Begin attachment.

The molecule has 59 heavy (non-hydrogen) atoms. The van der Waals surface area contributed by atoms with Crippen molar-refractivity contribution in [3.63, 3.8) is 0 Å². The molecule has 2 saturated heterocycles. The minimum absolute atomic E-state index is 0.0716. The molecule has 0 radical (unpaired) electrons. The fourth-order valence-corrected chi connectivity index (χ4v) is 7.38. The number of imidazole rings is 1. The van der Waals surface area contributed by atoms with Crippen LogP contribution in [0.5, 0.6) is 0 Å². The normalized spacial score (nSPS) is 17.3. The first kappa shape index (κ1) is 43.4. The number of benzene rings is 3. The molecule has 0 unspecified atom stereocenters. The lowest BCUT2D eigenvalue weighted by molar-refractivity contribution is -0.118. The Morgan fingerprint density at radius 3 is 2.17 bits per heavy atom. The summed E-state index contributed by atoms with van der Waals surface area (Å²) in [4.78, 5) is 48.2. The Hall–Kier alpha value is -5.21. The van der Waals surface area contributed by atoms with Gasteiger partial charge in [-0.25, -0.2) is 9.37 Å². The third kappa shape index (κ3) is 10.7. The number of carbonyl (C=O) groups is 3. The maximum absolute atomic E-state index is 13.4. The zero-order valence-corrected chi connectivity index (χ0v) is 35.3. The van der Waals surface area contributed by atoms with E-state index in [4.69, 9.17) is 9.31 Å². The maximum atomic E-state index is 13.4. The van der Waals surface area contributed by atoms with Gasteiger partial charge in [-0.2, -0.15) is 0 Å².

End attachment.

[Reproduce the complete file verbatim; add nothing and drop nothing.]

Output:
The molecule has 59 heavy (non-hydrogen) atoms. The van der Waals surface area contributed by atoms with Crippen molar-refractivity contribution in [3.63, 3.8) is 0 Å². The molecule has 2 saturated heterocycles. The minimum absolute atomic E-state index is 0.0716. The molecule has 0 radical (unpaired) electrons. The fourth-order valence-corrected chi connectivity index (χ4v) is 7.38. The number of imidazole rings is 1. The van der Waals surface area contributed by atoms with Crippen LogP contribution in [0.5, 0.6) is 0 Å². The normalized spacial score (nSPS) is 17.3. The first kappa shape index (κ1) is 43.4. The number of benzene rings is 3. The molecule has 0 unspecified atom stereocenters. The lowest BCUT2D eigenvalue weighted by molar-refractivity contribution is -0.118. The Morgan fingerprint density at radius 3 is 2.17 bits per heavy atom. The summed E-state index contributed by atoms with van der Waals surface area (Å²) in [4.78, 5) is 48.2. The Hall–Kier alpha value is -5.21. The van der Waals surface area contributed by atoms with Gasteiger partial charge in [-0.25, -0.2) is 9.37 Å². The third kappa shape index (κ3) is 10.7. The number of carbonyl (C=O) groups is 3. The maximum absolute atomic E-state index is 13.4. The zero-order valence-corrected chi connectivity index (χ0v) is 35.3. The van der Waals surface area contributed by atoms with E-state index in [4.69, 9.17) is 9.31 Å². The maximum atomic E-state index is 13.4. The van der Waals surface area contributed by atoms with Gasteiger partial charge in [-0.2, -0.15) is 0 Å².